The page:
April 10, 2008

Library search bar

Frazier mentioned something about this to me several weeks ago, but I finally found and installed the U of M library search bar into my Firefox browser. At first glance, it looks like a great project. The search bar is unobtrusive and allows you to search the library catalog without going to the library homepage. You can search by keyword, title, subject, author, or ISBN/ISSN. For my own purposes, I'd like to see a call number search, too, but that doesn't exist at this point.

The LibX extension works with both Internet Explorer and Firefox, and there have also been versions created by a number of other libraries as well - so if you're not at the U, you might be able to find this extension at your own library.

Go to http://www.lib.umn.edu/site/libx.phtml to install the University of Minnesota version.

April 7, 2008

Junto - a critical commentary

Well, for those of you who did not attend the 51st annual Midwest Junto for the History of Science held here at the University of Minnesota this past weekend, I can only say that you missed out on one hell of a conference. Jole Shackelford did a fantastic job organizing the conference this year (with help from Jacob Steere-Williams and supposedly from me too, but I really don't deserve any thanks since I didn't do much more than say "yea, that sounds good"). Jole made sure that there were two things present throughout the weekend: good coffee and plenty of alcohol. Even if every paper had been horrible (and that was by no means the case), I would have considered this a good weekend just for those two reasons. Oh, and banquet on Saturday night at The Bakken was incredible. Cafe 421 catered and completely outdid themselves. The food was amazing, the company was great, and atmosphere was elegant.

So far in this Junto commentary I've complimented the coffee, the alcohol, the food, and the environment. As a grad student, I'm not sure what else really matters, but luckily we had great presentations and a large turn out to boot. I believe that the final number of attendees was 71 with sessions being well attended all day on Saturday and most of Sunday. Of course, the usual faculty suspects were all there, plus a good group of graduate students from various universities. A good cohort of Iowa State students made the road trip up from Ames, many of them presenting and the rest were familiar from last year when they hosted the event. We also had a good group of University of Oklahoma students make the trip up from Norman (stipends must be good down there in Soonerville, they all flew instead making it a roadtrip). Guest appearances also occurred by grad students from University of Wisconsin, Missouri, Eastern Illinois, and Missouri University of Science and Technology. We also had great presentations from what us graduate students would call "professionals" from Linda Hall Library and Duke University. I would discuss the papers that I most enjoyed, but that would just show how prejudice I am towards the history of biology....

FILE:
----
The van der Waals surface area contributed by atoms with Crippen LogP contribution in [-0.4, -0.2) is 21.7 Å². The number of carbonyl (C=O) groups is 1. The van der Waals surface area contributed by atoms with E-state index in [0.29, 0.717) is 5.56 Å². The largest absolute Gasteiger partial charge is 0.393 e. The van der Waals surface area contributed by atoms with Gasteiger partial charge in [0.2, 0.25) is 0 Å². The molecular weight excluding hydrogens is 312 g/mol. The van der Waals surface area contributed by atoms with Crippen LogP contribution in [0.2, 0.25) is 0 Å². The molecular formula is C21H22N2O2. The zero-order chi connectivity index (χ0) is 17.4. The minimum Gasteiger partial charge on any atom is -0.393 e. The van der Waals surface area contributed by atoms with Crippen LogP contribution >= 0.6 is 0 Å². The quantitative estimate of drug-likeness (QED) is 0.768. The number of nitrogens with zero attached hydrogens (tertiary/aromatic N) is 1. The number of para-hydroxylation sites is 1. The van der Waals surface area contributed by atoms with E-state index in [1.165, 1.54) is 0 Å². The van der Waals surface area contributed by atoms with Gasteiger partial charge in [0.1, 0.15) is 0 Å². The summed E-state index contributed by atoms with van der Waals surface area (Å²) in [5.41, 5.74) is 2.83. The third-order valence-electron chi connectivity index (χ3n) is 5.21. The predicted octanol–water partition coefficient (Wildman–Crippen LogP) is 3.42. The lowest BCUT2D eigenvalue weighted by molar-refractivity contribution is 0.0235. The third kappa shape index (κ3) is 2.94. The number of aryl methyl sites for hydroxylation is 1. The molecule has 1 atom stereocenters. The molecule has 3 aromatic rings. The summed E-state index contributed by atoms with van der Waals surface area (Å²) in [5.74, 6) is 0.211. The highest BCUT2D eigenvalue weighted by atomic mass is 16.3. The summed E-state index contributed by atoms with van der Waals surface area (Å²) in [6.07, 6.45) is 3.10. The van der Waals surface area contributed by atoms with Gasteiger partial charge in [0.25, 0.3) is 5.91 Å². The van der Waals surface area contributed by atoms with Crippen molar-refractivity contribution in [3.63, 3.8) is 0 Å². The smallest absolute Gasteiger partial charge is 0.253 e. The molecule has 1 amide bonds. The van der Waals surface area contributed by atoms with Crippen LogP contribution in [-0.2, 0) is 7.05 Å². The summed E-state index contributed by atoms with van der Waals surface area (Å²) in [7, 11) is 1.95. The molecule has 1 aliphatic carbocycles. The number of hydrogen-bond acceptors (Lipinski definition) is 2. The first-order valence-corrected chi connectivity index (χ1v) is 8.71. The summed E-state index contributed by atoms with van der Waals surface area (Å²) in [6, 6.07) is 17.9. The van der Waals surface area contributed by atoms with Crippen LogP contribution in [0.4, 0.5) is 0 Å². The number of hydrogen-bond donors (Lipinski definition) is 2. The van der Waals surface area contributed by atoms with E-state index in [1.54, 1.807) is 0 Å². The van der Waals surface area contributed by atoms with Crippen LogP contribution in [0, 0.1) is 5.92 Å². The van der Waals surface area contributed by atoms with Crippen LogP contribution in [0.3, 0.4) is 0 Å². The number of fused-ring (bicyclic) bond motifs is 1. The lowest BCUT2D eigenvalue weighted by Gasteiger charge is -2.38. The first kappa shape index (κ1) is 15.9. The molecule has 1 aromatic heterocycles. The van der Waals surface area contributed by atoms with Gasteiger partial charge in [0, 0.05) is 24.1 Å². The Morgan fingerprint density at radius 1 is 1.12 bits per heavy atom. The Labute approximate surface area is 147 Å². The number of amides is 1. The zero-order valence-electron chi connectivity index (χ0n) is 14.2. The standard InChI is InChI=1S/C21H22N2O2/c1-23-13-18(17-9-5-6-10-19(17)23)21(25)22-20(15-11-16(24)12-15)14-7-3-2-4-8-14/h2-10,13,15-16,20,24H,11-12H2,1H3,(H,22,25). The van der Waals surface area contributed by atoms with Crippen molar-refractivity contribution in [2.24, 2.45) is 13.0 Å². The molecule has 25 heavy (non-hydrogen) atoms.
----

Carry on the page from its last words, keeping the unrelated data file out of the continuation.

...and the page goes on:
In general, it was a lively and successful Junto. There was even a graduate student party on Saturday night after the banquet in which our carefully manufactured home brew was unveiled. It turns out, if this grad school thing doesn't work out, a few of us in the department could have a future in the brewing industry....see our new label here.

Next year's Junto is being held at the Linda Hall library in Kansas City. I've never been to Missouri or Kansas, so I look forward to seeing familiar faces in a new place next year!

April 5, 2008

Cross-posted from FHSA: News and Views

The history of American science as a field has certainly grown by leaps and bounds since the 1970s, but how much has that history filtered into the public consciousness?  
I've been pondering this question because Isaac Newton just came to my small town as part of his latest FMA Live tour.  Who knew that "Newt" was so cool?  
His website is great fun, including a brief history of Newton's career that ends with "Thanks, Newt.  Props to you for being the Man Behind the Motion!"   This program is sponsored by Honeywell and is aimed at getting middle-schoolers excited about science.  

My question for you Minnesotans is which American scientist should be next to go on tour?  And, more importantly, which instrument should they play since Newton already has a lock on lead guitar?   Feel free to post ideas at the FHSA blog.